Rocking the Boat

Snap 2014-03-23 at 17.30.16You can’t judge a book by its cover, or can you? Would you? Do you? This month, Snotty Literati talks The Swan Gondola by Timothy Schaffert. We picked it up, frankly, because the cover is so pretty. Look how nice it looks on this web page! Set against the fictional 1898 Omaha World’s Fair, ventriloquist and sometimes petty thief Ferret Skerritt courts the evanescent Cecily, a lovely actress. There are a plethora of carnivalesque images—a Chamber of Horrors, burlesque dancers, trapeze artists, and of course, the the Swan Gondola. The book also serves up a sweet romance. So here’s the question: Did the pretty cover match what’s within?

Lara: First things first… thanks for recommending a book for us to read that I really liked. I was smitten kitten pretty early on with this book, tweeting adoration for the writing and interacting with author Timothy Schaffert in the twitterverse. I am going to say that the writing matches the beauty of the cover and if you pick it up for that reason, you’ll find yourself with a highly satisfying read.

Jennifer: You need to tell us about those tweets, lest we think you stalked Timothy Schaffert—especially since we know that both of us are quite capable of stalking. Actually, if I might publicly confess (and I think I will), I’m feeling a little ethically conflicted here. I wanted to read this book because of its cover. I knew nothing else. Then, when I got it, I saw Unbridled Books mentioned in the acknowledgments. Unbridled is the publisher of my book, Love Slave. It turns out we share a publisher for his previous books (not this one). So now, I’m like, how do I review this book? Like, I’m in a book bind. Ha! I freakin’ loved this book!

Lara: You’d better not turn this review into something political! I was tweeting so much about the book that I had to tell Mr. Schaffert that I wasn’t stalking him. He said he was okay with the UNBRIDLED book love. See, two can play this game, Spiegel.

Jennifer: For the record, Riverhead Books published The Swan Gondola.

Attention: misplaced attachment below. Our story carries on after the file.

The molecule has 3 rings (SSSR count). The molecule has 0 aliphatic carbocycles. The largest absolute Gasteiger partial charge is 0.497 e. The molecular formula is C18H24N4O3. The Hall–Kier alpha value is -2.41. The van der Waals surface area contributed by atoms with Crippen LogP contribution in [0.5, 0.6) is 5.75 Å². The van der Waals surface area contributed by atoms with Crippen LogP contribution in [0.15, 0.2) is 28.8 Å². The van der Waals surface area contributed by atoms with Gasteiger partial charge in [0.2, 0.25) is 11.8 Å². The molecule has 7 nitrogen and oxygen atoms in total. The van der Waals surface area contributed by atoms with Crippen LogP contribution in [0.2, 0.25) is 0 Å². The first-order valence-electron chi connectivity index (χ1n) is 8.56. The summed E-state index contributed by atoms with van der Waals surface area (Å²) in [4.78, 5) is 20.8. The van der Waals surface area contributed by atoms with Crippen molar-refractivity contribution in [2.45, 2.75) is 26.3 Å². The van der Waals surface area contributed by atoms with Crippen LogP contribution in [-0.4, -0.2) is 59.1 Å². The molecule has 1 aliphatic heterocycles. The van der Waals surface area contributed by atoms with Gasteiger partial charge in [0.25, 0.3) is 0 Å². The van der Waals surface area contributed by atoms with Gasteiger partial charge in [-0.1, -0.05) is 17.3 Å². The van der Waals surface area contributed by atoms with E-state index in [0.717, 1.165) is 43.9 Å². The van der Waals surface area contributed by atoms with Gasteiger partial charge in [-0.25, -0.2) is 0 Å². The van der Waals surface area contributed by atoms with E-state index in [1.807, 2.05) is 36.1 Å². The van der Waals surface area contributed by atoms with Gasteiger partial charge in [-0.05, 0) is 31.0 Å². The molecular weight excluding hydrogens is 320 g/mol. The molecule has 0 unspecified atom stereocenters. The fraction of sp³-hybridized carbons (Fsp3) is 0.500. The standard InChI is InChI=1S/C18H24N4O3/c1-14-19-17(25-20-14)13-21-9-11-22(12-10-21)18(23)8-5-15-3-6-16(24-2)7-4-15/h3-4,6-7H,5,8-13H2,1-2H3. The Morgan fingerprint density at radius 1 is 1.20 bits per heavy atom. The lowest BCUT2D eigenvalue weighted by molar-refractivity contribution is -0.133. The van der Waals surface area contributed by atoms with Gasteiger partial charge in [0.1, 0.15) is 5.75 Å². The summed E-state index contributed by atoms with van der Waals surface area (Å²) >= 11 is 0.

Lara: Thank goodness we resolved that conflict of interest. Let’s talk about what we liked about this book. To begin with, the writing is lovely. When Ferret is watching Cecily:

“I saw her sitting on the street in front of an opera house, propping herself up on an elbow, eating marshmallow cake, listening to the songs the singers couldn’t keep inside.”

In a letter Ferret writes to Cecily:

“We should be born old and age younger. Our baptism should be a ritual of our funeral. We should die as infants, content in our mothers’ arms, having lost all our learning and all sense of disappointment. If only we could die, as she says, not knowing we’d ever grieved.”

Mean Ms. Margaret (and creepy circus automaton) to Ferret:

“From the hole between your mama’s legs to the hole they shovel for you, you gotta be kicking and screaming every goddamn minute of it.”

I love the book’s descriptiveness and tone, as well as the characters.

Jennifer: That is the major draw. Schaffert’s writing is beautiful—each sentence, a poem:

“I tamed my hair with a messy pomade August had concocted in his kitchen, a perfumed slop mixed from wax, mutton lard, and orange flowers.”

In this, I adore his verbiage. I love the big, clunky, colorful, concrete words. And this is the opening of the novel:

“Emmaline and Hester, known in the county as the Old Sisters Egan, took their coffee cowboy-style, the grounds fried-up in a pan to a bitter sludge, then stirred into china teacups of hot water.”

Schaffert is an artist. When I began reading it, I wanted to be his friend. Here’s my hesitation: while so lovely, I felt a little removed from the love story. I wasn’t entirely vested. I believed in Ferret. He was real. Cecily felt a little distant.